Two nights ago I got back from my first-ever concert (the first one that I’ve wanted to go to, anyway). As it turns out, it was for Sufjan Stevens, one of my favorite musicians. What an experience that was. I’ve spoken about him a couple times in Brain Sprinkles so I won’t dedicate another section to him, but I want to speak briefly about what the concert was like.
First of all, it was at Riverside Theater in Milwaukee, which is a small venue with chairs, which was the perfect way to take in a concert mainly consisting of solo acoustic numbers. Sufjan played the entirety of Carrie & Lowell. He started shaky with Death with Dignity. He missed a lyric and was flat with a couple falsetto notes, but that made it only that much more real and personal. Not long into his performance, he was on track and blowing me away. His stringed instrument game is ridiculously strong. Seriously. To start a concert playing a complicated guitar riff behind falsetto singing with no backup, especially when the topic is so sensitive and intimate, cannot be an easy task. Major props to Sufjan for managing to pull off such a delicate album in a live venue.
It wasn’t all Sufjan doing quiet solo stuff, either. Performances switched between him alone and backup from his ridiculously talented band. When they got to Fourth of July, one of my favorite songs from the album, I was dumbfounded. They ended the song with a crescendo of “We’re all gonna die” accented with ridiculous drums, synth, and guitar. It was spectacular. I thought it was the highlight of Sufjan’s performance until they got to the end of his set with Blue Bucket of Gold. Spinning disco balls and flashing lights accelerated with the music until my very core was shaking with the volume and intensity of the music. When the band reached its peak, I wondered how they’d get out of the mess they’d created, but they brought it back down together and ended the song. It was phenomenal.
The audience gave Sufjan a five-minute standing ovation, four minutes of which Sufjan wasn’t on stage to hear. He eventually came back out, much to my delight, and played even more songs, including Chicago, and that’s how the concert ended.
I know Sufjan’s a genius. I wish I had half his creative power. Going into the show, I was worried Sufjan would be robotic, play his songs, and leave. I’ve heard stories about stuck-up artists who only tour for the money. My irrational fears were alleviated almost immediately. Sufjan was lighthearted, humble, and even funny throughout his performance. I can’t wait to see him again.
Anyway, rant over. Enjoy this week’s post.
Creativity is one of the most important things a human being can express. It’s good for our brains, our hearts, and our souls. It allows people to explore themselves and others in a deep way, something introspection and discussion can’t always do. When consuming others’ creative works, you’re getting a piece of who they are as a person, whether they wanted or intended that or not.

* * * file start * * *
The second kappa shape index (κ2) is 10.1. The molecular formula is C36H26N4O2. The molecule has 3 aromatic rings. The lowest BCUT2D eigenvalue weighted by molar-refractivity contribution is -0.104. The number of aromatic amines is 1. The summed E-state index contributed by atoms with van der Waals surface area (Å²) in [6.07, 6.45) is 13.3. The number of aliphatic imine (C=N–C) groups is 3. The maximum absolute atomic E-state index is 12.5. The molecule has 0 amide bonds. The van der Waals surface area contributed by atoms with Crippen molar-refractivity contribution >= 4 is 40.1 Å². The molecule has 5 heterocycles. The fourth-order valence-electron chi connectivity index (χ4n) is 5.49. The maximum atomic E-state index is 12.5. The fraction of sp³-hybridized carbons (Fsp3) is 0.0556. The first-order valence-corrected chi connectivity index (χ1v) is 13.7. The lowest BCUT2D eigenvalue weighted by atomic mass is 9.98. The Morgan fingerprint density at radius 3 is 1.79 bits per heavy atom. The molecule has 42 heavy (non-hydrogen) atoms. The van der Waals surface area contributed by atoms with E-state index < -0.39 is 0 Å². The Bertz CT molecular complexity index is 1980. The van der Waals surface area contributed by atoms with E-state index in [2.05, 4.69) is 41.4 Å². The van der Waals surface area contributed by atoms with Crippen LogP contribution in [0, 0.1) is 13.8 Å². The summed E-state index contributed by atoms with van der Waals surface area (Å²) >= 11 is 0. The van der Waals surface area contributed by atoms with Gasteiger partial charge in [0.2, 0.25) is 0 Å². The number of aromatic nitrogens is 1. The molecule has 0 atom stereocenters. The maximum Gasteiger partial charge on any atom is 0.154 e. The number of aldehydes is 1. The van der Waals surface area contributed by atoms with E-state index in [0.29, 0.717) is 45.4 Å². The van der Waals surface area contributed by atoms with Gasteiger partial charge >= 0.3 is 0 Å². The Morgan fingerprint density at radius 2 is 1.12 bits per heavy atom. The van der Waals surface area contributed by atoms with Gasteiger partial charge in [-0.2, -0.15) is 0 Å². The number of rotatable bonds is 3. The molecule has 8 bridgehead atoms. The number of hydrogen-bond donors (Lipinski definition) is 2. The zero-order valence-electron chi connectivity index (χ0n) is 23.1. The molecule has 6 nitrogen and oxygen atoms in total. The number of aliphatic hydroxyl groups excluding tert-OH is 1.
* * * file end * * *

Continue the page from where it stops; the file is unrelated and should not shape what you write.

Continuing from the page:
Creativity allows us to function as a society. We’re not merely surviving—we’re living, hour to hour and day to day. How we spend our time digesting others’ creative works—whether that’s a movie, a novel, or a collection of poems—is important to how we grow as people and a community of human beings. I hope reading about the creative content I enjoy (or don’t) gets your creative juices flowing and inspires you to make something great and uniquely your own. At the very least maybe you’ll discover something new you might be interested in.
Willow Creek is another found footage horror film, but I still enjoyed it. It follows a guy and his girlfriend as they quest for Bigfoot in Willow Creek, which is close to where the original “real” Bigfoot footage was shot decades ago. There’s a lot of slow set up, but once the protagonists get to the forest, things get creepy. Willow Creek plays on viewers’ imaginations, making you fear what you can’t see. There’s a point in the film where the camera focuses on the protagonists’ faces as they cower in their tent in the middle of the night. It goes for 20 minutes straight, but the sound design, acting, and pace are so on point that the scene—which makes up a fifth of the movie—works really well. You don’t see movies do that kind of stuff very often, but when it’s pulled off, it’s pretty great to witness.
I can’t believe I haven’t written about ∆ (pronounced “alt-J” for the key command it takes to make the symbol on a Mac) before. They’re one of my favorite bands, but it’s really hard to describe their sound. It’s easy to call them unique, but they’re unique in a unique way. Really, their music speaks for itself. Their sophomore album, This is All Yours, dropped last year, and I just got around to it now. I thought their debut album was great, but ∆ has mastered their own style, and it’s apparent in nearly every song in This is All Yours. What I love besides ∆‘s hypnotic sound is the complex lyrics masquerading as nonsense. Some of their lyrics sound like random free verse used primarily to add an additional instrument to the mix, but their songs talk about deep subjects. Check out Nara, Hunger of the Pine, and Bloodflood Pt. II from This is All Yours and Breezeblocks and Dissolve Me from An Awesome Wave.